Intergemerational Trends and Technology adoption

priyanka goel


As leaders of the accounting profession age, the face of its workforce changes. Generation X and Millennial employees are now in leadership positions. Mix those generations with Traditionalists and Baby Boomers, and the result is a firm comprised of an interesting blend of individuals.
Think about the technologies Traditionalists and Baby Boomers grew up with – radio, television and the fax machine were still developing, as they started and built their businesses. Now, those in this age group are using computers, cell phones, the internet and other variations of these technologies. The workplace is changing at an ever-increasing pace, and everything seems new to them. Now, consider Generation X and Millennials. The same technologies that are new to Traditionalists and Boomers are a part of life for the younger generations – and have been for some time now. To effectively manage those in today’s workforce, firm leaders need a comprehensive understanding of the differences between generations and how to best utilize their unique knowledge and viewpoints.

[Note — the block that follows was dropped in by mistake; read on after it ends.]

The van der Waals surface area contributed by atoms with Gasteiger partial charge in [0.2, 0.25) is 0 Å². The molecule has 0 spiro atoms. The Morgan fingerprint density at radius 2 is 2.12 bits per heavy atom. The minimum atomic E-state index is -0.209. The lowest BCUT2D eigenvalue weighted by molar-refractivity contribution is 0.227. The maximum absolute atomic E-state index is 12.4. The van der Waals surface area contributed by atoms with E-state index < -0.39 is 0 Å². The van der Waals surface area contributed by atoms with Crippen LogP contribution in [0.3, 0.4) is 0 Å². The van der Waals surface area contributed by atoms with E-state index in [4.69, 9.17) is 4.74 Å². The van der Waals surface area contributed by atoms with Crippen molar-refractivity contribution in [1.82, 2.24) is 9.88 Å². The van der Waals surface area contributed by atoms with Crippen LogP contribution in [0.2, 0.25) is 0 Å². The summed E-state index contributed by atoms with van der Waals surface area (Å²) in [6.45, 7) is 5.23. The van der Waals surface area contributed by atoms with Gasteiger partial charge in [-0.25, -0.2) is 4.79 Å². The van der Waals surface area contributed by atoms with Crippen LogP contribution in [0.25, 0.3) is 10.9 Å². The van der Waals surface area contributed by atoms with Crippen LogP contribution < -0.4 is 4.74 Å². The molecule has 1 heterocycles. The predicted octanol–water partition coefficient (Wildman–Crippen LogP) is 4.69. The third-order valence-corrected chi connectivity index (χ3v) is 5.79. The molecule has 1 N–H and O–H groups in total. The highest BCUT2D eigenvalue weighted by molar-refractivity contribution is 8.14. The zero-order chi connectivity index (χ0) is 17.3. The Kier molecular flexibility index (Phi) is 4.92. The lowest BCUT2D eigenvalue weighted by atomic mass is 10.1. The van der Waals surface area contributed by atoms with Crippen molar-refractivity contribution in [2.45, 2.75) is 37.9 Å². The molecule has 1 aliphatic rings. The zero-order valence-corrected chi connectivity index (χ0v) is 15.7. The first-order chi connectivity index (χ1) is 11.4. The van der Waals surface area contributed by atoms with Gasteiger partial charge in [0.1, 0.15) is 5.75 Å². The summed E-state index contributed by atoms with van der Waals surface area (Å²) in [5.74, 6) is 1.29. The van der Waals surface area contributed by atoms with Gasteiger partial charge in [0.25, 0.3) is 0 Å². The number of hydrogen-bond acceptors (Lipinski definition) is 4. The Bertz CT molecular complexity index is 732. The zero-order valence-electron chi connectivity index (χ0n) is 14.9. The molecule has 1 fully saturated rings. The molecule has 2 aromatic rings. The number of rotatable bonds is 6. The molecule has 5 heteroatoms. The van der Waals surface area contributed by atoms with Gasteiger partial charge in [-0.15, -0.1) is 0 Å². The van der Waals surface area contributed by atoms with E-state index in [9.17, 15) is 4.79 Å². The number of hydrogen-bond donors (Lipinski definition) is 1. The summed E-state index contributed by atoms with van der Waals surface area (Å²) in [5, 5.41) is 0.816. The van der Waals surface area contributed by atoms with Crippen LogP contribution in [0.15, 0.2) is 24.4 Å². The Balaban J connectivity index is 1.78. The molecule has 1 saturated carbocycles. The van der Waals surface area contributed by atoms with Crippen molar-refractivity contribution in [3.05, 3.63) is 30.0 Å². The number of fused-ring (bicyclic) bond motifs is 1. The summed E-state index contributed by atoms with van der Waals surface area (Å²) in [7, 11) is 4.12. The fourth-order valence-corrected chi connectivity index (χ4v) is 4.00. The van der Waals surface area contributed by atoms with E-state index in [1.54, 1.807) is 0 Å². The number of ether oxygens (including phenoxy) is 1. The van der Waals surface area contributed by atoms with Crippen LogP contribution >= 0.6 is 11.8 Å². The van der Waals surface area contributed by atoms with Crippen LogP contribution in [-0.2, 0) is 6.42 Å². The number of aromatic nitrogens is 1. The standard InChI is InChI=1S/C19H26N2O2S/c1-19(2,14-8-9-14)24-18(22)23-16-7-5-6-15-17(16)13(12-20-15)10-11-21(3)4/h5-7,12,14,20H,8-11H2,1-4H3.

The first step to effectively manage and develop this workforce is to understand what makes people “tick,” when it comes to work style, motivation and the technologies they use each day. When considering generational differences, it is important to remember that while trends and research suggest each generation has unique characteristics, not everyone within a given generation is exactly the same.
The research paper is an attempt to highlight the various dimensions of intergenerational trends

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ISSN : 2251-1571